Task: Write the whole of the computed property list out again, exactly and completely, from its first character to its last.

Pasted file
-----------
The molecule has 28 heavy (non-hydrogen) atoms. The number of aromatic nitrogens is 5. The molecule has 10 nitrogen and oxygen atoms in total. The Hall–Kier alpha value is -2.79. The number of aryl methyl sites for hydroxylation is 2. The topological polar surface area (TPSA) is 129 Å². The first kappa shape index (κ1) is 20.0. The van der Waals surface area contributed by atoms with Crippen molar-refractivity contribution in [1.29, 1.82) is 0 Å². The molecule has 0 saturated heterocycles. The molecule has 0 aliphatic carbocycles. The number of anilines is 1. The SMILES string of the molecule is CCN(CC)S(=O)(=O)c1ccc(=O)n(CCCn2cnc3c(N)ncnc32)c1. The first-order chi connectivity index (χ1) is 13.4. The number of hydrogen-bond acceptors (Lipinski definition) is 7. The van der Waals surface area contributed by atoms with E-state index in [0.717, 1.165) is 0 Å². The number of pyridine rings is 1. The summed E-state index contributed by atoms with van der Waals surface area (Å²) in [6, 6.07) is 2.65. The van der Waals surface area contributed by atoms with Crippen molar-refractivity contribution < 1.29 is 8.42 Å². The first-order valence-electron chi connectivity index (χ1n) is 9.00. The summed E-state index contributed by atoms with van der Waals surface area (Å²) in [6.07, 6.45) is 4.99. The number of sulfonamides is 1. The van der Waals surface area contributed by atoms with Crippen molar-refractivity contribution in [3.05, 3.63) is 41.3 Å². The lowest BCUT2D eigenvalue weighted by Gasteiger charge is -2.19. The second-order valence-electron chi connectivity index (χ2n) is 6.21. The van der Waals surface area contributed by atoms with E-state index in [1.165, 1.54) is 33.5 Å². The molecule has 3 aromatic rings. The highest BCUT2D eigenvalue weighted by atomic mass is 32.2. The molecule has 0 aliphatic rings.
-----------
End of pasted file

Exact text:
The molecule has 28 heavy (non-hydrogen) atoms. The number of aromatic nitrogens is 5. The molecule has 10 nitrogen and oxygen atoms in total. The Hall–Kier alpha value is -2.79. The number of aryl methyl sites for hydroxylation is 2. The topological polar surface area (TPSA) is 129 Å². The first kappa shape index (κ1) is 20.0. The van der Waals surface area contributed by atoms with Crippen molar-refractivity contribution in [1.29, 1.82) is 0 Å². The molecule has 0 saturated heterocycles. The molecule has 0 aliphatic carbocycles. The number of anilines is 1. The SMILES string of the molecule is CCN(CC)S(=O)(=O)c1ccc(=O)n(CCCn2cnc3c(N)ncnc32)c1. The first-order chi connectivity index (χ1) is 13.4. The number of hydrogen-bond acceptors (Lipinski definition) is 7. The van der Waals surface area contributed by atoms with E-state index in [0.717, 1.165) is 0 Å². The number of pyridine rings is 1. The summed E-state index contributed by atoms with van der Waals surface area (Å²) in [6, 6.07) is 2.65. The van der Waals surface area contributed by atoms with Crippen molar-refractivity contribution < 1.29 is 8.42 Å². The first-order valence-electron chi connectivity index (χ1n) is 9.00. The summed E-state index contributed by atoms with van der Waals surface area (Å²) in [6.07, 6.45) is 4.99. The number of sulfonamides is 1. The van der Waals surface area contributed by atoms with Crippen molar-refractivity contribution in [3.05, 3.63) is 41.3 Å². The lowest BCUT2D eigenvalue weighted by Gasteiger charge is -2.19. The second-order valence-electron chi connectivity index (χ2n) is 6.21. The van der Waals surface area contributed by atoms with E-state index in [1.165, 1.54) is 33.5 Å². The molecule has 3 aromatic rings. The highest BCUT2D eigenvalue weighted by atomic mass is 32.2. The molecule has 0 aliphatic rings.